Get your students creating HTML, CSS, and JavaScript and use their Google Drive account to host the results.

google-drive-logoA couple of years ago I was asked to find a way to allow students to create and host webpages for an HTML course. Needless to say it involved much configuring of web servers to allow students to safely host webpages in a simple and easy manner.

All that wouldn’t have been necessary if we’d been using Google Drive.

With Google Drive you can host HTML, CSS, and JavaScript files and make them accessible publicly. You can even share pages publicly on the web.

One limitation is that Drive doesn’t support the hosting of server-side scripting languages such as PHP and ASP, but for basic HTML and JavaScript this is a great system.

Students can create webpages using a text editor, such as Notepad on Windows, and simply upload the file with a .html extension to Google Drive.

To host webpages in Google drive do the following:

  1. Upload your HTML, JavaScript, and CSS files to a folder within your Google Drive.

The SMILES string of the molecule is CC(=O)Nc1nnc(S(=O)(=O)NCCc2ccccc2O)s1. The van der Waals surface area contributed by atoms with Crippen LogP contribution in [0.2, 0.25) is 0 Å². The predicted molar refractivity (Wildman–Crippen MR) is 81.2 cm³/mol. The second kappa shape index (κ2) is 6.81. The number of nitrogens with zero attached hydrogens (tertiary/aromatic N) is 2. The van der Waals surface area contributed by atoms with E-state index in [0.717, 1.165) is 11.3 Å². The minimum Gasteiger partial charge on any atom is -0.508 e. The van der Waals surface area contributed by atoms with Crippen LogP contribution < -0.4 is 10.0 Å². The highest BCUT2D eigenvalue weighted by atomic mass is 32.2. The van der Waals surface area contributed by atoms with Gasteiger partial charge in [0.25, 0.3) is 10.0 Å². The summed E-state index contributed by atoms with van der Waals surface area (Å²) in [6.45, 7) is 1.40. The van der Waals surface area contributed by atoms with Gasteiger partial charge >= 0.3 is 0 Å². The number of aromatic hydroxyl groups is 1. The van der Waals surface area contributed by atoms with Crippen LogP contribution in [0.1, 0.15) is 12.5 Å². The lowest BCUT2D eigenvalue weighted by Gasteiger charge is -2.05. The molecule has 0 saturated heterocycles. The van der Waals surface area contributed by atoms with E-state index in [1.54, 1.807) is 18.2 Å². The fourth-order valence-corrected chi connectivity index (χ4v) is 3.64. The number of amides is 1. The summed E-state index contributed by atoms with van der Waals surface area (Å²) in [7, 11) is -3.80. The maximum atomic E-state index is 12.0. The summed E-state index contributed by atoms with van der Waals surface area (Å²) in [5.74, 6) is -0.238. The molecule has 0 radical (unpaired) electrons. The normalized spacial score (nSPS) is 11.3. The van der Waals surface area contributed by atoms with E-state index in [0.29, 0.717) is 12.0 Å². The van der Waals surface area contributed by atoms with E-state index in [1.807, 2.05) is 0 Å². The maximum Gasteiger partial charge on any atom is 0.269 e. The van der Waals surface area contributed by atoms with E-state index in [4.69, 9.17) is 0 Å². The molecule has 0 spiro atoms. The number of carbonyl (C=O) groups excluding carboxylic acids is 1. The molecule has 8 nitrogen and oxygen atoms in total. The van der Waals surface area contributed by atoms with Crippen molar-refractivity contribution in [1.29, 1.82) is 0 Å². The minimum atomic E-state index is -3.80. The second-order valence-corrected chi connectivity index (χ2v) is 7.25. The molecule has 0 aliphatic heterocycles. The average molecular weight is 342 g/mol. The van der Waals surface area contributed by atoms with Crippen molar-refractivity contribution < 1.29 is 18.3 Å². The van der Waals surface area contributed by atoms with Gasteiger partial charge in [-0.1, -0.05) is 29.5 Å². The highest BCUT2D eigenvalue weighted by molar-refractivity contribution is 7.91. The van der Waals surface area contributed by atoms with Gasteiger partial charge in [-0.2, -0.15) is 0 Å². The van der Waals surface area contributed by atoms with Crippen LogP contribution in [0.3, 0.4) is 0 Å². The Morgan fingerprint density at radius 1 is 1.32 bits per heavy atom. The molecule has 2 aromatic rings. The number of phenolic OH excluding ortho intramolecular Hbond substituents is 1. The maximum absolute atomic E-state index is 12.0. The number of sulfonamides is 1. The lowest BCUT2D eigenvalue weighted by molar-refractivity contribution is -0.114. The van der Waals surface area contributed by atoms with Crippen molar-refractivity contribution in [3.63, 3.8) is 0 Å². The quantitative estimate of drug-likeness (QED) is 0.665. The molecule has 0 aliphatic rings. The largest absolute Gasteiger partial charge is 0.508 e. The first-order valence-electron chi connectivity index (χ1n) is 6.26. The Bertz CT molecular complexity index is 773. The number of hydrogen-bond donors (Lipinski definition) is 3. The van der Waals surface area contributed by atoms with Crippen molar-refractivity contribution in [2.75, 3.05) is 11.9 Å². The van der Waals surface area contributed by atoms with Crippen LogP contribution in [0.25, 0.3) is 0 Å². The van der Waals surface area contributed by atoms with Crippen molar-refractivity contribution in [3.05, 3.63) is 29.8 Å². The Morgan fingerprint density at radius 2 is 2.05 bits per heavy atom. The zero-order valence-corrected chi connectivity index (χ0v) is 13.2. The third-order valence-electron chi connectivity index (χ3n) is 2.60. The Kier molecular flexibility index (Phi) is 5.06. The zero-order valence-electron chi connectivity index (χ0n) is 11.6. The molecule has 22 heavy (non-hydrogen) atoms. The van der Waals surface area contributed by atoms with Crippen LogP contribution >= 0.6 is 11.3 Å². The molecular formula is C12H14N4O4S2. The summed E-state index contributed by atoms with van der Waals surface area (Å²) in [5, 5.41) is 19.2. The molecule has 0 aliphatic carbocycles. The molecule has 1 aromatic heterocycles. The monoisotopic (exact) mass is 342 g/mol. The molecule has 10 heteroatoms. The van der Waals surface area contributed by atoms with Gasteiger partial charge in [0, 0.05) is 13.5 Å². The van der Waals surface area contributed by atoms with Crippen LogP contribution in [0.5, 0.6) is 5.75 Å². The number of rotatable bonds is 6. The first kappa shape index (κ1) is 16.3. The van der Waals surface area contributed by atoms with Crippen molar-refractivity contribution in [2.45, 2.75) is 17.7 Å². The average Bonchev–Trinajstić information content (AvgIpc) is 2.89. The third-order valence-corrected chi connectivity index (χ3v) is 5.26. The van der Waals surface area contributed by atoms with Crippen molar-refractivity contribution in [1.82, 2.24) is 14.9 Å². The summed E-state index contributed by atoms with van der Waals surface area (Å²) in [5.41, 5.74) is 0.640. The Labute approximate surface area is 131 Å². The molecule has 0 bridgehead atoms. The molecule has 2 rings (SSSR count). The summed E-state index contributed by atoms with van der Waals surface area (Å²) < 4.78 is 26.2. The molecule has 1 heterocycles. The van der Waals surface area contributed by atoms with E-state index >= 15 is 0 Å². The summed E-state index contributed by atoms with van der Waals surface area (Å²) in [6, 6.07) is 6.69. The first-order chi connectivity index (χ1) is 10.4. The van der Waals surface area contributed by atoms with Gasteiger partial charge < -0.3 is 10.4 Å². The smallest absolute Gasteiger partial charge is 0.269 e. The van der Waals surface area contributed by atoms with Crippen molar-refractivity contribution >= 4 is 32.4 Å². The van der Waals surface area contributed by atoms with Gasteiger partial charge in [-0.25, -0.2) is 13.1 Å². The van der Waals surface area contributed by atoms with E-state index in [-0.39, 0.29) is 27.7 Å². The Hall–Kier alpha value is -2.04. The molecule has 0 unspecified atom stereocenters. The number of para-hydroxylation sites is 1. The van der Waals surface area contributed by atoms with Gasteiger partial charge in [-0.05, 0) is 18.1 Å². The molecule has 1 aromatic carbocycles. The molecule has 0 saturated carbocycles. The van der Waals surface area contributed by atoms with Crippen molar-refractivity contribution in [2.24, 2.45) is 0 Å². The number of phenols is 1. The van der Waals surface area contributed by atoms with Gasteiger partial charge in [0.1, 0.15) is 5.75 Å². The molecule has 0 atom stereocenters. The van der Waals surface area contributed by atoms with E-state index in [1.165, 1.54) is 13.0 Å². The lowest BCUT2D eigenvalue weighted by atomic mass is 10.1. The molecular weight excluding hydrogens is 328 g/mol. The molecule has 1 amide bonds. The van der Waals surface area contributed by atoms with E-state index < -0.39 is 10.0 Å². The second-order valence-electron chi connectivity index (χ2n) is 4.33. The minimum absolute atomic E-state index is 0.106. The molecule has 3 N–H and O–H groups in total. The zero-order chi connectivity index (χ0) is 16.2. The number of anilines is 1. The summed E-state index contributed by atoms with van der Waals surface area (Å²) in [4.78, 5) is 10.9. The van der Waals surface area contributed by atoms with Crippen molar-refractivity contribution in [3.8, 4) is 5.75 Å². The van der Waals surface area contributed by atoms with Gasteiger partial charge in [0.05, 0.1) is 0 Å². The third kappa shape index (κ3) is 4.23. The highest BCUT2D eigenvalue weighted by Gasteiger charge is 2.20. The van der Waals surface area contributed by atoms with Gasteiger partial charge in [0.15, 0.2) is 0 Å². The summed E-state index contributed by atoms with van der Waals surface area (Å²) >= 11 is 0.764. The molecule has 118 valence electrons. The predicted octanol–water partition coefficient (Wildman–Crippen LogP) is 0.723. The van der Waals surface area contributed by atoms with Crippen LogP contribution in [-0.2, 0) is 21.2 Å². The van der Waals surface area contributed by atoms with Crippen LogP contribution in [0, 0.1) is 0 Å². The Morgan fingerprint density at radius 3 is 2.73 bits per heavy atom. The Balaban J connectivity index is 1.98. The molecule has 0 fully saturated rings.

2. Share the folder as “Public on the web.”
  3. Open the HTML file, and click the “Preview” button in the toolbar.
  4. The link will look something like that show below. Send this to whomever you wish to access your website.

Clearly this system won’t replace a permanent web host, but it is a great way for students to experience creating basic HTML pages and easily sharing them with others.


A Few Ideas

Consider creating a central Google Site or your own hosted webpage to link your student’s webpages and allow others in the class or school to view the work.

Javascript is an extremely flexible language and can produce everything from basic website UI interactions to complex browser games. Encourage your students to experiment.

Be Cautious

The ability for students to independently host and share public webpages is great, but is also open to abuse. Make sure the content your students are creating is appropriate and refresh their eSafety knowledge.

Make sure when you upload your HTML files Google Drive doesn’t try to convert them to Google Docs format.


About Author

Profile photo of Karl Rivers

Karl is an award winning Director of IT for the Royal Grammar School Guildford, based near London, England. He has been working in education for more than ten years and founded ClassThink in 2013 to share technology best practice with other schools. In 2014 he won the NAACE Impact Award for support services in schools, and writes edtech articles for Education Executive Magazine.

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